However, that operation was not at the level of 69 kb/d as planned (see Conoco’s Annual Report 2009, Form 10-F, p 11)

Conoco Phillips production profile

Fig 11: Conoco’s share of liquids production


The Peng Lai field started production in December 2002 (phase 1). Phase 2 included multiple wellhead platforms, central processing facilities and a floating storage and offloading facility.

CNOOC offshore vs onshore

Fig 12: CNOOC’s offshore oil compared to total production

We see that much of the total step increase in 2010 resulted from China’s offshore fields.

CNOOC gas production

Fig 13: CNOOC offshore gas production

CNOOC offshore gas production has also peaked.

International ventures

Due to the stagnating domestic situation CNOOC has expanded into overseas exploration and production

Fig 14: CNOOC’s overseas investments

Fig 15: CNOOC overseas production

Now putting it all together:

Fig 16: CNOOC offshore vs overseas oil production

Production growth in the last years was entirely driven by overseas acquisitions.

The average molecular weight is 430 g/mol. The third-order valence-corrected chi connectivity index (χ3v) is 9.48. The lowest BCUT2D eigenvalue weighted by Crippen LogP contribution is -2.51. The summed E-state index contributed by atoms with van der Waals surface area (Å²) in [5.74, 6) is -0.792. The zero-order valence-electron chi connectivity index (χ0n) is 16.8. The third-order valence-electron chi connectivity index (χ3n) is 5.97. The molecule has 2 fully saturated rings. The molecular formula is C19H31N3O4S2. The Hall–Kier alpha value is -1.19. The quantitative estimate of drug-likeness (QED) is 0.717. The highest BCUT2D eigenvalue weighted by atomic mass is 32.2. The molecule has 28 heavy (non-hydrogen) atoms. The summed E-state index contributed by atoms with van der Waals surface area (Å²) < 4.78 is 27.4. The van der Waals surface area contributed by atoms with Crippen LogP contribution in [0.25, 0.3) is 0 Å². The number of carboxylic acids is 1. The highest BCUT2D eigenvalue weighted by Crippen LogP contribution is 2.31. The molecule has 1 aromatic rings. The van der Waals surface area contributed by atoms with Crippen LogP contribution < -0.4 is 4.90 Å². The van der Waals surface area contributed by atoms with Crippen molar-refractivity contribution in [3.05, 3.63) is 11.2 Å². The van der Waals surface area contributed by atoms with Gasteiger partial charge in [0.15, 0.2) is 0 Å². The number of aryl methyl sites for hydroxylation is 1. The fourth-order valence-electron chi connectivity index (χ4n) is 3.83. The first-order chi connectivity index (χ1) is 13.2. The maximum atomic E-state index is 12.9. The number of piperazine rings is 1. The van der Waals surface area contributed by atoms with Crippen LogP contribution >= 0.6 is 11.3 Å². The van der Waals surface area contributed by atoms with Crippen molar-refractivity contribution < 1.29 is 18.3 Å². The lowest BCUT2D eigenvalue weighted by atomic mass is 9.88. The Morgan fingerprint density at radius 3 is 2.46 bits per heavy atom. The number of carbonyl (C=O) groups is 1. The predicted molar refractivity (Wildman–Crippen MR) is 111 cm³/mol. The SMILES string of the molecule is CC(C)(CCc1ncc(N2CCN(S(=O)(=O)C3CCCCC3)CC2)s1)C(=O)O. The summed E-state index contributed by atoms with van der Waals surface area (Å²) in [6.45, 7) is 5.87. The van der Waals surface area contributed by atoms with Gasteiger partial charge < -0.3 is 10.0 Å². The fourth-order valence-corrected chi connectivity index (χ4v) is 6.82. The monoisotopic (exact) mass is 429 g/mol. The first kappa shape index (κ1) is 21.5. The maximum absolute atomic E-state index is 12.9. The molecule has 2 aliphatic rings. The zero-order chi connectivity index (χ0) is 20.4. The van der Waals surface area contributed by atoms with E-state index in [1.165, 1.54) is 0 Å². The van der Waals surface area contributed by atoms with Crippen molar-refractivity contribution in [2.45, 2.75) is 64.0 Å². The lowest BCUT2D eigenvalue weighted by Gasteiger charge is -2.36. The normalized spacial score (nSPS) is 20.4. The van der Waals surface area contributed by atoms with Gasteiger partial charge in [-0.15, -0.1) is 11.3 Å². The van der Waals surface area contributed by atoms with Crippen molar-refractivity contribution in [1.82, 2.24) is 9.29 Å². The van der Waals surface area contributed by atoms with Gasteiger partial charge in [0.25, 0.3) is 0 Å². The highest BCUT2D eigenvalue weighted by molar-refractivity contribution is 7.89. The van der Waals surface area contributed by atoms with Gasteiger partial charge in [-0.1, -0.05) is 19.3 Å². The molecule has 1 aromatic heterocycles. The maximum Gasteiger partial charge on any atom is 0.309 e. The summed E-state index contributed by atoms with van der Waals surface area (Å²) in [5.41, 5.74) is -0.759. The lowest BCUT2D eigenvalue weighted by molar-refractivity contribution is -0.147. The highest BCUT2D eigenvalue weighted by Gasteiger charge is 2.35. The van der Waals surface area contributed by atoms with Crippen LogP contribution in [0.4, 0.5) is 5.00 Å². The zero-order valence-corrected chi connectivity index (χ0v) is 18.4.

CNOOC Oil Reserves

Fig 17: CNOOC oil reserve history

Overseas reserve growth is similar to production growth.  45% of offshore reserves are developed, the rest undeveloped.

CNOOC’s annual report 2014 says that the “Company has essentially completed the allocation of its global portfolio”  (p 13)

Note that the Canadian tar sand reserves of 750 mb produce only 16 mb pa or 44 kb/d (see CNOOC Annual Report 2014, p 129). The reserve/production ratio for Chinese operations is just 7 years (1692 mb / 229 mb)


CNOOC had problems to grow oil and gas production in the Bohai Bay since 2011 due to geological and environmental limitations in the Bohai Bay, its main producing area. This has resulted in the company expanding overseas.